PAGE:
Europe is caught between those who want to get in, those who want to get out and those who want to destroy it. The incomers are desperate, the outbound are angry, and the destroyers are brandishing flags.
This triple onslaught has, for the first time, left the 28-member European Union more vulnerable to fracture than it is susceptible to further integration.
A near-borderless Europe at peace constitutes the great achievement of the second half of the 20th century. That you can go from Germany to Poland across a frontier near effaced and scarcely imagine the millions slaughtered seven decades ago is testament to the accomplishment. The European Union is the dullest miracle on earth.
This Europe is not at immediate risk of disintegration. But it is fraying. Let’s start with those who want to get in. They have nothing to lose because they have lost everything. In many cases they are from Afghanistan (at war since anyone can remember), from Syria (4 million refugees and counting), Somalia, Iraq, Eritrea, the Maghreb or elsewhere in Africa.
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At the end of odysseys involving leaking boats and looting traffickers, these migrants are forcing their way into the Channel Tunnel. They have blocked traffic and commerce. They have provoked a flare-up of that perennial condition called Anglo-French friction. They have drawn the ire of the Daily Mail (a trumpet for a lot of what’s worst in Britain). The paper thinks it may be time to deploy the army.
But bringing in the military, or building walls, will resolve nothing. The 3,000 or so desperate people in Calais, France, are part of a far bigger phenomenon. More than 100,000 refugees or migrants have entered Europe across the Mediterranean so far this year. A not insignificant number have drowned. War, oppression, persecution and economic hardship — combined with the magnetic accessibility even in the world’s poorest recesses of images of prosperity and security — have created a vast migratory wave. From Milan’s central train station to the streets of Calais, its impact is apparent. Give me some of that, the disinherited proclaim.
Europe has mostly shrugged. Piecemeal small-mindedness, in 28 national iterations, has been the name of the game. There has been no unity or purpose. After much hand-wringing and wrangling, and pressure from hard-pressed Italy, European leaders did agree to share the “burden” of some 40,000 refugees, a paltry number. More than 3.5 million refugees are in Jordan, Turkey and Lebanon, countries far less prosperous than European nations. A continent’s shame is written in the migrants’ misery.
European countries have a history of turning back desperate refugees - and regretting it subsequently. The European Union came into being to stop the recurrent wars that left millions homeless, with no possibility of return. It may seem quaint to recall the European Union’s ideals; it is also necessary to its survival. Where is the statesman’s voice that rises above the pusillanimous chorus of petty calculation and self-regard?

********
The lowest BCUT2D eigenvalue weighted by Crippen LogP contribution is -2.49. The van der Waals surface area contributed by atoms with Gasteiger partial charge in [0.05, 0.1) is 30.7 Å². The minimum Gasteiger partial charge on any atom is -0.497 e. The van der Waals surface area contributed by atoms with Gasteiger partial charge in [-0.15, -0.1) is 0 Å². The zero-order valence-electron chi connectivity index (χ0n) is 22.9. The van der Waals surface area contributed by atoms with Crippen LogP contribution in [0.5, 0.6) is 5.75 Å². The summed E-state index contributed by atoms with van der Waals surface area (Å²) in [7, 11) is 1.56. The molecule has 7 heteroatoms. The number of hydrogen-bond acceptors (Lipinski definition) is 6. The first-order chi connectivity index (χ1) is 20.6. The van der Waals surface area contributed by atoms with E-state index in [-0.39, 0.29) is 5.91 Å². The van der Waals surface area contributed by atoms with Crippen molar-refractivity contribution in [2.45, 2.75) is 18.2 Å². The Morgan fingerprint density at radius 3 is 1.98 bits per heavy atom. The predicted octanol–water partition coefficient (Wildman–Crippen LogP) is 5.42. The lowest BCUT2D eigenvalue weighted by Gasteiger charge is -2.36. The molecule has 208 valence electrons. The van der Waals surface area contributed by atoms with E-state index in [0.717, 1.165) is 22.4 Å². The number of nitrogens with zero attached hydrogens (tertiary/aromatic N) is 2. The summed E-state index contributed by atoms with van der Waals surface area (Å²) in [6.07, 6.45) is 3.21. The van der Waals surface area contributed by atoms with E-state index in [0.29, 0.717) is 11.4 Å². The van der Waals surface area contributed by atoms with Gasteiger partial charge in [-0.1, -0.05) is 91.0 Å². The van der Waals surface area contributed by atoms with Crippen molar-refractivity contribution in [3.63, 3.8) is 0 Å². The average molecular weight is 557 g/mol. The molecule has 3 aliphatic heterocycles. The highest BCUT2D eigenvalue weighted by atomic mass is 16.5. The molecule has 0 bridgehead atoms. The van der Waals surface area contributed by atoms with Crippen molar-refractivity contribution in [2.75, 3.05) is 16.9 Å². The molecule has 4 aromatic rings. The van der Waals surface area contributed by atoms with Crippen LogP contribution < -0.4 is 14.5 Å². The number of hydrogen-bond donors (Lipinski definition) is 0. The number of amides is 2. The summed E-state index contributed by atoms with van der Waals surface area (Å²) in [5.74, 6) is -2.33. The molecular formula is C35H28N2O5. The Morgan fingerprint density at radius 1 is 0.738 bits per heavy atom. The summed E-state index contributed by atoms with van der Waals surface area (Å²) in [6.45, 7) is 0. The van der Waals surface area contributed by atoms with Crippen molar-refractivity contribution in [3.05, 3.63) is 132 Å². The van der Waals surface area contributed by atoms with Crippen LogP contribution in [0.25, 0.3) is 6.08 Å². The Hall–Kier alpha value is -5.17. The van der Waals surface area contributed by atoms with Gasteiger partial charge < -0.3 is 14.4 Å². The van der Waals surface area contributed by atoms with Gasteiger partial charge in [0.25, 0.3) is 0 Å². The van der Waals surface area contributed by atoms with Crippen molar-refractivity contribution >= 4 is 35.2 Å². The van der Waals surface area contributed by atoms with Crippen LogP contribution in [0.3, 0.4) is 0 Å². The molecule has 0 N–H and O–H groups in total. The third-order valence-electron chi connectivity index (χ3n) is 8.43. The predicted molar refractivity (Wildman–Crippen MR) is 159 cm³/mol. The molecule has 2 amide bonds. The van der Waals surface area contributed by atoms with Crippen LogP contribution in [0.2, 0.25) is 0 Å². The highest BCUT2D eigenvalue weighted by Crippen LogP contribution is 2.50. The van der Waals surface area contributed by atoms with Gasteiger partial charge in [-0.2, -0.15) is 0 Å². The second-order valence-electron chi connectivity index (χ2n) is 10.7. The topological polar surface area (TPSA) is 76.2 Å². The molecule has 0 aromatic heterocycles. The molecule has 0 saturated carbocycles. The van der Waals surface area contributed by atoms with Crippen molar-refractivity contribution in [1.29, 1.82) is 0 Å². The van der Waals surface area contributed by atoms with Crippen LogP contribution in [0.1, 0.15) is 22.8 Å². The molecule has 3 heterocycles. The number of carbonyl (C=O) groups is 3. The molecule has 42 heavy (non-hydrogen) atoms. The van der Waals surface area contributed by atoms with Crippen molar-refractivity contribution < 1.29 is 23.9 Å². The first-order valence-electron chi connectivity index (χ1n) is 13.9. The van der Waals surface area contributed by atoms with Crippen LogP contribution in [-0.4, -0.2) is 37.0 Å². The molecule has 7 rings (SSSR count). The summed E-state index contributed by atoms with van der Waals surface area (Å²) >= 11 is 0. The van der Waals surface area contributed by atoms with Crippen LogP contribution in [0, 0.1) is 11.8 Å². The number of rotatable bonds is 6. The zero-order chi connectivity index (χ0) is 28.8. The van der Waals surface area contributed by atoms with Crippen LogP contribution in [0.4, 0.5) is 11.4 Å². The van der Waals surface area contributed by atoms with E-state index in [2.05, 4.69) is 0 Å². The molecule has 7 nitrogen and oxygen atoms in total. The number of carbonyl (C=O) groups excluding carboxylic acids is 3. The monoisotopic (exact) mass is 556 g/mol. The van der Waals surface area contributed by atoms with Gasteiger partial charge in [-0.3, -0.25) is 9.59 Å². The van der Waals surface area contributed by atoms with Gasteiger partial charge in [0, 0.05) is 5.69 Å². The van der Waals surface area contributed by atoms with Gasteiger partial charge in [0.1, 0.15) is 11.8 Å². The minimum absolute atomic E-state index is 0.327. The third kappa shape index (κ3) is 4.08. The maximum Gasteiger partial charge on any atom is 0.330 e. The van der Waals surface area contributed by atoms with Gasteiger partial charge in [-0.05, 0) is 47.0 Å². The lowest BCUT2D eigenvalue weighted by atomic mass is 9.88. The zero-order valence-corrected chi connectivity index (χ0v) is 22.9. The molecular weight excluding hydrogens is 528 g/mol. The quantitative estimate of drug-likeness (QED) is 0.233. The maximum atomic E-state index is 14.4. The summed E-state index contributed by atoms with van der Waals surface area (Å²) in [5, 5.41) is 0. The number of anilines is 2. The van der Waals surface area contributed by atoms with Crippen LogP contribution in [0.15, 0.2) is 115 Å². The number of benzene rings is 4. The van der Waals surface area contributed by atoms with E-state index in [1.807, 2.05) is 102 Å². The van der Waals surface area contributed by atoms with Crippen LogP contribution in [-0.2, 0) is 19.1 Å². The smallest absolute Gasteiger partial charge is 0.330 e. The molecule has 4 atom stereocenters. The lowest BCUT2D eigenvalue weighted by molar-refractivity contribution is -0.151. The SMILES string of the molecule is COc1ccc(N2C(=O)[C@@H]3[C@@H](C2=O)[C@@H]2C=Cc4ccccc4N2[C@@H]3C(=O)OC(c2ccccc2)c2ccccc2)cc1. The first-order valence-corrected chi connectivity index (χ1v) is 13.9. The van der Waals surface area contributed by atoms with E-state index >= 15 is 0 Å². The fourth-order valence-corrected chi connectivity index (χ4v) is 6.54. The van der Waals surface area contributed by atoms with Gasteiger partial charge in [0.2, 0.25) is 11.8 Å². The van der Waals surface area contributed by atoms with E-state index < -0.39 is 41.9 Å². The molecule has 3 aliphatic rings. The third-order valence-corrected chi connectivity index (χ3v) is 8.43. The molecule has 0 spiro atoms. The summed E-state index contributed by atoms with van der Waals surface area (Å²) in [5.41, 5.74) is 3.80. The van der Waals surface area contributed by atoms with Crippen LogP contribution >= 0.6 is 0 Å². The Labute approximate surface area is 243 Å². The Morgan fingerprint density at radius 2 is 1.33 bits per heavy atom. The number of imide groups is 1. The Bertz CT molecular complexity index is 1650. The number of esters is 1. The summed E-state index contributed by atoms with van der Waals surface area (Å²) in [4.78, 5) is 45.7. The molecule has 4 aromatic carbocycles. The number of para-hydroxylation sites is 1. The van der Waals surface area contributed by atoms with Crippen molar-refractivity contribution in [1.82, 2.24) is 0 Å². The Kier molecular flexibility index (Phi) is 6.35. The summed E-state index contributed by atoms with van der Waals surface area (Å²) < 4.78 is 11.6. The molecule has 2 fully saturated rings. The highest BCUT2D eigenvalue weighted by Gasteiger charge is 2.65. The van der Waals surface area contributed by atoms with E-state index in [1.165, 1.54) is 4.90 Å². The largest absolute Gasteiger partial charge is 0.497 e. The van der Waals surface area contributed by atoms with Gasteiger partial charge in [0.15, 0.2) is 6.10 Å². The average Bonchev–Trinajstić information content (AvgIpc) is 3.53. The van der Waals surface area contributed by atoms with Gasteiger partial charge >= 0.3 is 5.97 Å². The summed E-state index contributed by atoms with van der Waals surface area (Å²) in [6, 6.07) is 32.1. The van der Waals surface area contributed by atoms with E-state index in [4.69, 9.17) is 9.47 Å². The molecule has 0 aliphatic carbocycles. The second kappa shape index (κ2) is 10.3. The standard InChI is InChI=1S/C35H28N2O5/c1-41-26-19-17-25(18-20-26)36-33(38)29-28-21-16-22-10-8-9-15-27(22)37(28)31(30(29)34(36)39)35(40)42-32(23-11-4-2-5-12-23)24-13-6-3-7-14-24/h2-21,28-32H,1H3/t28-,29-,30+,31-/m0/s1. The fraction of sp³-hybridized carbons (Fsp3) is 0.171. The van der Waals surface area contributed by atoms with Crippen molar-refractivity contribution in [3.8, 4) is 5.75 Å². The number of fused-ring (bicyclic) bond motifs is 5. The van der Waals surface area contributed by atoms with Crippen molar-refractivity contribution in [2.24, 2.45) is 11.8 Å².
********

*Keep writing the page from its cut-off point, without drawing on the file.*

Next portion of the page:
Sure, there are excuses. Unemployment is high, growth low or nonexistent. Freeloading on European welfare by those who have not paid for it stirs anger. But these are not reasons for closing doors. The migrant numbers, while large, are absorbable by a community of more than half a billion people. What is needed is a coordinated policy that offers a legal route for migrants — and the political determination to reimagine a can-do Europe. The current European failure is one of imagination and will. The euro crisis cannot be an alibi for inaction, both internally and in countries like Libya where European responsibility is clearly engaged. The European idea must recover its luster.
Britain, feeling threatened by what Prime Minister David Cameron called a “swarm” of migrants, is also the country threatening to leave the European Union. Europe, in Britain, has become synonymous with bureaucratic meddling and eurozone disarray. Anger is cultivated daily by the same jingoistic press that wants to refight Agincourt with the French — and clear the Calais camp by force.
A vote to leave, or so-called Brexit, in a promised referendum is possible. It would be bad for Britain and Europe. But the lack of coordinated purpose in Europe plays to the proponents of leaving. What role, the exit camp asks, would Britain have in a Europe led by a Germany that does not want to lead and split into an inner eurozone core, where the real action happens, and outliers who do not share the common currency? Angela Merkel, the German chancellor, is not big on the vision thing. But Europe needs a risk-taking speech from her.
The would-be destroyer has clear objectives: a weakened Europe beset by rising leftist and rightist anti-immigrant parties, splintering at its Greek periphery, irresolute about its eastern neighbors, morally debased, navel-gazing as Moscow and Beijing plot the future of Eurasia.
His name is Vladimir Putin. He has ideas. Europe, for now, has none. That is dangerous.
© 2015 New York Times News Service